You can just sit back and watch your Twitter stream scroll by, but the real value of Twitter for researchers is to take part and join in the conversation. This can seem daunting to new users but it is usually a case of finding the style of tweeting that feels comfortable to you. If you are new to Twitter, watching and learning from experienced tweeters can help you find your own preferences. The LSE Impact project guide to Twitter also has much on styles of tweeting (PDF, p.4-5)
You can re-tweet (RT) someone else’s tweet and add your own comments. This can be a good way of simultaneously sharing someone else’s content whilst adding your own value to it (or endorsement). The original tweeter will get notified of this – getting re-tweeted is usually regarded as a compliment!
Tweeting about your own research: this should be done sparingly and with purpose (otherwise you risk annoying people!). You can target a tweet at a person or organisation by including their Twitter handle in the tweet. If doing this, think carefully about how to make your tweet engaging and interesting for them (i.e. not just a link to a paper…) Again, following experienced researchers in your field who do this well can be helpful.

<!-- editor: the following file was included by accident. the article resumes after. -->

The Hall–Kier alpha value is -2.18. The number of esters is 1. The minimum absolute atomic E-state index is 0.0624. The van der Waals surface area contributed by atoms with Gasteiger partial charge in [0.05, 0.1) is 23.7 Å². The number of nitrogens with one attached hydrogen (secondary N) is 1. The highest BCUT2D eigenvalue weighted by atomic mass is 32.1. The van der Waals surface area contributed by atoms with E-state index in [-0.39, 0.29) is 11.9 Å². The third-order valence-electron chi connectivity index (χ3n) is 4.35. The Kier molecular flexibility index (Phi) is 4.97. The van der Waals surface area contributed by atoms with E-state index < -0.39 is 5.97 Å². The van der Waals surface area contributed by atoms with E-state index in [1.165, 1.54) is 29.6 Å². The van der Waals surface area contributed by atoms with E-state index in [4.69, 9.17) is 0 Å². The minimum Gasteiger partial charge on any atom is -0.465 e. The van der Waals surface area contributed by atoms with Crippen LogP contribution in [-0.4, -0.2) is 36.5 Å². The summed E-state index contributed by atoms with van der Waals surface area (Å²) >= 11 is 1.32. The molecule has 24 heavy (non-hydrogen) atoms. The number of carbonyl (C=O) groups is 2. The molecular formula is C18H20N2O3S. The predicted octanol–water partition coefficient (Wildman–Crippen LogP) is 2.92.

Saying more: 140 characters is not much space to comment but there are ways of writing longer passages on Twitter:
- You can indicate a series of tweets by including (1/3), (2/3), (3/3) at the end of each one. Replying to your original tweet also helps string these together on Twitter.
- You can create an image of a longer piece of writing and tweet that image. This can be used for snapshots of book, newspaper or article text, for example.
- Link off to a blog post where you expand on an interesting tweet. Twitter and blogging work very well together as a way of promoting research to the wider world.
Tell us about your latest research with the #SU7DoT hashtag in a tweet – bonus points if you use one of the tips above for incorporating longer text!